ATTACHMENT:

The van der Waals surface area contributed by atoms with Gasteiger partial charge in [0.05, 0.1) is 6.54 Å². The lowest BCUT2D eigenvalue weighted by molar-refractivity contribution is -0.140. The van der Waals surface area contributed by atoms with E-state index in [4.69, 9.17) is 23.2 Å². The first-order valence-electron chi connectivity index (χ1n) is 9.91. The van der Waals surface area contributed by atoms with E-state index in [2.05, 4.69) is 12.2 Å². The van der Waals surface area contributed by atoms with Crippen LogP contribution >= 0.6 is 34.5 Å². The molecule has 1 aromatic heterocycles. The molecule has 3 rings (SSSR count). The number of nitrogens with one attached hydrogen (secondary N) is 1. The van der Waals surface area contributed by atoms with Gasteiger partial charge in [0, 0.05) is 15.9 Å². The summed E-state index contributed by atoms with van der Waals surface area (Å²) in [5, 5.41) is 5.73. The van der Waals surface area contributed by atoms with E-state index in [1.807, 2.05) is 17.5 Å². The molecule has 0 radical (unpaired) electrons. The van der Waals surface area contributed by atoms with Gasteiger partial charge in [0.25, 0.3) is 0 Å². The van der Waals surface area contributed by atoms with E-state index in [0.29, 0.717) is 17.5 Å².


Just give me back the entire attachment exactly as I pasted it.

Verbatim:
The van der Waals surface area contributed by atoms with Gasteiger partial charge in [0.05, 0.1) is 6.54 Å². The lowest BCUT2D eigenvalue weighted by molar-refractivity contribution is -0.140. The van der Waals surface area contributed by atoms with E-state index in [4.69, 9.17) is 23.2 Å². The first-order valence-electron chi connectivity index (χ1n) is 9.91. The van der Waals surface area contributed by atoms with E-state index in [2.05, 4.69) is 12.2 Å². The van der Waals surface area contributed by atoms with Crippen LogP contribution >= 0.6 is 34.5 Å². The molecule has 1 aromatic heterocycles. The molecule has 3 rings (SSSR count). The number of nitrogens with one attached hydrogen (secondary N) is 1. The van der Waals surface area contributed by atoms with Gasteiger partial charge in [0, 0.05) is 15.9 Å². The summed E-state index contributed by atoms with van der Waals surface area (Å²) in [5, 5.41) is 5.73. The van der Waals surface area contributed by atoms with E-state index in [1.807, 2.05) is 17.5 Å². The molecule has 0 radical (unpaired) electrons. The van der Waals surface area contributed by atoms with Gasteiger partial charge in [0.25, 0.3) is 0 Å². The van der Waals surface area contributed by atoms with E-state index in [0.29, 0.717) is 17.5 Å².